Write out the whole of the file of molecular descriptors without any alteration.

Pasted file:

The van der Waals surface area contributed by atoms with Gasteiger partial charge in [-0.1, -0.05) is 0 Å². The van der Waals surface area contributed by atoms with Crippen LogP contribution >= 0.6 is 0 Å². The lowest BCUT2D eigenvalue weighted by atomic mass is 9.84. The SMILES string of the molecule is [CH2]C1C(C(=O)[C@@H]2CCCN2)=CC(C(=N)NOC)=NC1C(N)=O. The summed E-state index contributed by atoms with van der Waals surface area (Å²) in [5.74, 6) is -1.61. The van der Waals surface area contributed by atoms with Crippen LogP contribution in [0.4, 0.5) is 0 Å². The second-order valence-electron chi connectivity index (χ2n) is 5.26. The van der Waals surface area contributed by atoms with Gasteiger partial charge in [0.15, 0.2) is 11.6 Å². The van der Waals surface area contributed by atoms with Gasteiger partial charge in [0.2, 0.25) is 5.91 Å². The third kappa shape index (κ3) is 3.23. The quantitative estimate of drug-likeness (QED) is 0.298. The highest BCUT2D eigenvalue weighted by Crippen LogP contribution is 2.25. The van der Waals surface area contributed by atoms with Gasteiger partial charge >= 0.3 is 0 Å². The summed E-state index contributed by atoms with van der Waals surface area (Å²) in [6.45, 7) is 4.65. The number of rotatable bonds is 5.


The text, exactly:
The van der Waals surface area contributed by atoms with Gasteiger partial charge in [-0.1, -0.05) is 0 Å². The van der Waals surface area contributed by atoms with Crippen LogP contribution >= 0.6 is 0 Å². The lowest BCUT2D eigenvalue weighted by atomic mass is 9.84. The SMILES string of the molecule is [CH2]C1C(C(=O)[C@@H]2CCCN2)=CC(C(=N)NOC)=NC1C(N)=O. The summed E-state index contributed by atoms with van der Waals surface area (Å²) in [5.74, 6) is -1.61. The van der Waals surface area contributed by atoms with Crippen LogP contribution in [0.4, 0.5) is 0 Å². The second-order valence-electron chi connectivity index (χ2n) is 5.26. The van der Waals surface area contributed by atoms with Gasteiger partial charge in [0.15, 0.2) is 11.6 Å². The van der Waals surface area contributed by atoms with Gasteiger partial charge in [0.2, 0.25) is 5.91 Å². The third kappa shape index (κ3) is 3.23. The quantitative estimate of drug-likeness (QED) is 0.298. The highest BCUT2D eigenvalue weighted by Crippen LogP contribution is 2.25. The van der Waals surface area contributed by atoms with Gasteiger partial charge >= 0.3 is 0 Å². The summed E-state index contributed by atoms with van der Waals surface area (Å²) in [6.45, 7) is 4.65. The number of rotatable bonds is 5.